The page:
Stacie McCall Whitaker - Stone Coast, Maine

For You When You Need to Remember

Written By: Sarah Kuntz Jones

My eyes burned—whether from exhaustion or the smoky dark licking at the headlights, I couldn’t say. You dozed in the passenger seat with The Notebook on your lap, your finger holding a place—though you hadn’t been able to read since the sun’s light faded behind us, back when it was still yesterday.

“Should we stop soon?” I asked.

No reply.

I didn’t need permission to pull over, but this trip was yours. You’d wanted me to come with. Maybe you’d wanted sister-bonding time. Yet we hadn’t talked of anything, really, since leaving St. Louis. Maybe you weren’t sure if you could make the drive yourself, even though you’d always wanted to. Whether tying your shoes, bleaching your hair, or getting your heart broken, you never wanted my help. Perhaps there was a bit of both needs in your request—making up for lost time, and letting me show you I could help.

This pilgrimage to the coasts of North Carolina was something you had dreamed of since college, when you discovered Nicholas Sparks’s novels. I never got your obsession with melodrama. We both knew what that kind of selfishness could do. But I liked road trips, and I owed you, the way sisters do.

I wasn’t sure if I should pull over, because there had been an urgent edge to your asking me along. Then again, we had spent our whole lives trying to beat the clock. First, to grow up and leave behind the farms of southern Illinois. And now, a race against something more certain and perilous than the onslaught of adulthood.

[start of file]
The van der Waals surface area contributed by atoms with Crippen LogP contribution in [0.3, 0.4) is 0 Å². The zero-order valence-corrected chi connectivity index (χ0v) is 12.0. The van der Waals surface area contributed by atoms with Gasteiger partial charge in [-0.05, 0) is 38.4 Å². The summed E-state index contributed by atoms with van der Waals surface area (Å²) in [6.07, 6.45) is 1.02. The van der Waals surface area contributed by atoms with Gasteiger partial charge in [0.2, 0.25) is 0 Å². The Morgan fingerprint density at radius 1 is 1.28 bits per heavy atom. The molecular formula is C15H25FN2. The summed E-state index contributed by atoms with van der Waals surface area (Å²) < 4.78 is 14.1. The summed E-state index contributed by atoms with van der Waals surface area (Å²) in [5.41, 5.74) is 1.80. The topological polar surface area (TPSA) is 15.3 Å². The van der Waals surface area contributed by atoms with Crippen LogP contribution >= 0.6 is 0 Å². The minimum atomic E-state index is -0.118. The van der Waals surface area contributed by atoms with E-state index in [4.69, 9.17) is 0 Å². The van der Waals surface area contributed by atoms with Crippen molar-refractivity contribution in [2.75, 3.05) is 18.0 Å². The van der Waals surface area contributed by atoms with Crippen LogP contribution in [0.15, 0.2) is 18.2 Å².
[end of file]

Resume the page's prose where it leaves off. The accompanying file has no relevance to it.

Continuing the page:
So, we drove through the night. The stars came with us—a quiet reminder of all the wishes made and unfulfilled from our childhood bedroom window—until they were swallowed by what we took at first for clouds, then fog, then, undeniably, smoke. We pushed through it, and through the hills that stretched into mountains, until we were on the other side in North Carolina.

You stirred in the passenger seat when I pulled into the Cracker Barrel parking lot, but I let you sleep and sat with my eyes closed in the stillness of dawn, listening to your breath. At that moment, although we grew up in the same house, you were a stranger, a Nicholas Sparks-loving stranger. In the smoke and murk of this place, nothing was familiar except a sense of loss.

When I opened my eyes, the darkness hung with the weight of a damp woolen blanket, the asphalt weeping flames from its fractures. You stretched, blinking into the haze. I wanted to hug you the way I did when you were a soft peach of a baby. I wanted to say I love you, but you looked out the window, and the moment passed. You rubbed your face, opened the door, and said we’d better watch our step.

I followed, wondering if we would be able to get back to the car when breakfast was over, as new gashes split the blacktop like seams. We walked into the country store, full of precious, needless things. We were so early, there was no one else in the place.